The last tournament of the 2022 World Series of Poker was not an ordinary one. Costing nothing to enter, it was only open to WSOP Circuit and bracelet winners, from the 2022 season, with only 570 poker players eligible to take part in the freeroll tournament with a $1 million prizepool.

If you haven’t caught up on the latest WSOP bracelet results, read about who won WSOP Events 81-88 on the schedule and discover who became the 2022 World Champion.

Final Day Starts with 16 Players  

Just 16 players began the final day, with players such as Dominick Sarle (13th for $9,100) an early victim of the eventual winner. When Erik Bauer lost his seat in 11th place, the final table – which was ten-handed- was set. Jonathan Woof had led the day, but his hopes of winning the event were over almost as soon as the final table was reached, his rash shove for 32 big blinds with pocket eights marching headlong into Ali Eslami’s pocket kings to see Woof skittled for $11,400.

Out next was the Italian plyer Gianluca Speranza, who cashed for $15,000 in ninth place when his short stack couldn’t get going and he was followed from the felt by French player Eric Bensimhon, who won $20,000 in eighth place. It was at that point that PokerGO took the final seven for one more spin on the live stream in the Thunderdome studio at Bally’s.

Bulgarian player Yuliyan Kolev lost out in seventh place for $27,500, as his pocket eights saw the KFC Bucket Hat-wearing bracelet winner from the 2022 WSOP crash out to Kaupp’s pocket queens. You can watch the hand in all its glory right here:

Wish Left Unfulfilled

With six players left, Gregory Wish couldn’t live up to his surname as all his hopes and dreams of taking the title evaporated. He left in for $37,500 after running short and busting for ten big blinds with ace-ten. He was unlucky to lose out to Raul Garza’s ace-nine which flopped a nine to end up eliminating Wish.

Out in fifth was Ali Eslami for a result worth a cool $50,000 – not bad for a freeroll. Down to crumbs, he lost out with king-jack against Robert Cowen’s ace-nine as the Englishman saw out to the bracelet winner who rivered a ten-high straight.

Despite winning that hand, Cowen was out next. After an extended period where it seemed every player had the lead at some point, Cowen ended up falling from the carousel in fourth for $75,000. Cowen lost a flip to bust, his ace-jack unable to get there against Ryan Messick’s pocket nines.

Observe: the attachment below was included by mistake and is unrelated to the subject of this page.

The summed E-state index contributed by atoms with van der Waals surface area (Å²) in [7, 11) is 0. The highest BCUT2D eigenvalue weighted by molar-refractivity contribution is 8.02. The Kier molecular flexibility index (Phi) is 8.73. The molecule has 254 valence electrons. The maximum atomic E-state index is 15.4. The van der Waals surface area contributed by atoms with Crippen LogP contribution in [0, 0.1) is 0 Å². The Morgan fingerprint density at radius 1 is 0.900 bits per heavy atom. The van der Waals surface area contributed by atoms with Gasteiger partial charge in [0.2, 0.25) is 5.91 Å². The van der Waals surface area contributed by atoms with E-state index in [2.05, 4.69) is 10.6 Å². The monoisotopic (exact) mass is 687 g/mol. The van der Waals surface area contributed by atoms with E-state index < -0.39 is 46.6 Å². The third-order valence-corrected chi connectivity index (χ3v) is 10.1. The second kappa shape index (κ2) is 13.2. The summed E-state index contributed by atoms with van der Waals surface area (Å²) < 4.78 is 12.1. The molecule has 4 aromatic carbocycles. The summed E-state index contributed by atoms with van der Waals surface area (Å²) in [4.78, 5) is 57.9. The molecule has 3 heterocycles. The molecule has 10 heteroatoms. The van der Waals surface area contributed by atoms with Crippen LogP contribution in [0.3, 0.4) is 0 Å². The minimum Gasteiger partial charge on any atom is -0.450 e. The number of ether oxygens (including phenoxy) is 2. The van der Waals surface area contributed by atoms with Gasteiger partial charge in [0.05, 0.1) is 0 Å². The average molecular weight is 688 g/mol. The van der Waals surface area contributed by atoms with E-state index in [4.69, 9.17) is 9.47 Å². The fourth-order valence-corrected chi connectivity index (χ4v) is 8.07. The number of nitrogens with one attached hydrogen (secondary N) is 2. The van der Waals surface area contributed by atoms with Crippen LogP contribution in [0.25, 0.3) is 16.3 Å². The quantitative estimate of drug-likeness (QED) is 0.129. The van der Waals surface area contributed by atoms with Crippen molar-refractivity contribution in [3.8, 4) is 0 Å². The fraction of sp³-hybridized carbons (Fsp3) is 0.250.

Kaupp is King

“Chasing Broadway, no jack meant Messick’s journey was at an end.”

With three players left, Kaupp was the man in charge, stretching his lead to hold 8.3 million chips to Ryan Messick’s 3.8 million and Raul Garza’s 2 million. It didn’t take long for that number to be reduced to two players, but it was not the shortest stack who busted, with Garza surviving to the heads-up match.

Ryan Messick busted in third place for the first six-figure score of the event, $100,000, when his ace-four of clubs couldn’t beat Kaupp’s king-ten of the same suit. There was a king and a ten on the flop and although the presence of a queen too gave Messick a Broadway draw, no jack meant Messick’s journey was at an end.

Heads-up, Kaupp had 12.5 million chips to Garza’s 1.5 million. While the eventual runner-up did double up quickly, ace-jack beatig Kaupp’s ten-four, it was soon ‘over and out’ for the short stack. Garza shoved for 14 big blinds with king-jack and Kaupp called with ace-six. The ten-high board ended the event in Kaupp’s favor, with Garza consoling himself with the $150,000 runner-up prize, and Kaupp claiming an incredible $250,000 for the win.

WSOP 2022 Tournament of Champions Final Table Results:

Place Player Country Prize
1st Benjamin Kaupp U.S.A. $250,000
2nd Raul Garza U.S.A. $150,000
3rd Ryan Messick U.S.A. $100,000
4th Robert Cohen United Kingdom $75,000
5th Ali Eslami U.S.A. $50,000
6th Gregory Wish U.S.A. $37,500
7th Yuliyan Kolev Bulgaria $27,500
8th Eric Bensimhon France $20,000
9th Gianluca Speranza Italy $15,000
10th Jonathan Woof Canada $11,400

Photographs courtesy of PokerGO, home of the 2022 World Series of Poker.

James Guill

James Guill is a former professional poker player who writes fro about poker, sports, casinos, gaming legislation and the online gambling industry in general. His past experience includes working with IveyPoker, PokerNews, PokerJunkie, Bwin, and the Ongame Network. From 2006-2009 he participated in multiple tournaments including the 37th and 38th World Series of Poker (WSOP). James lives in Virginia and he has a side business where he picks and sells vintage and antique items.

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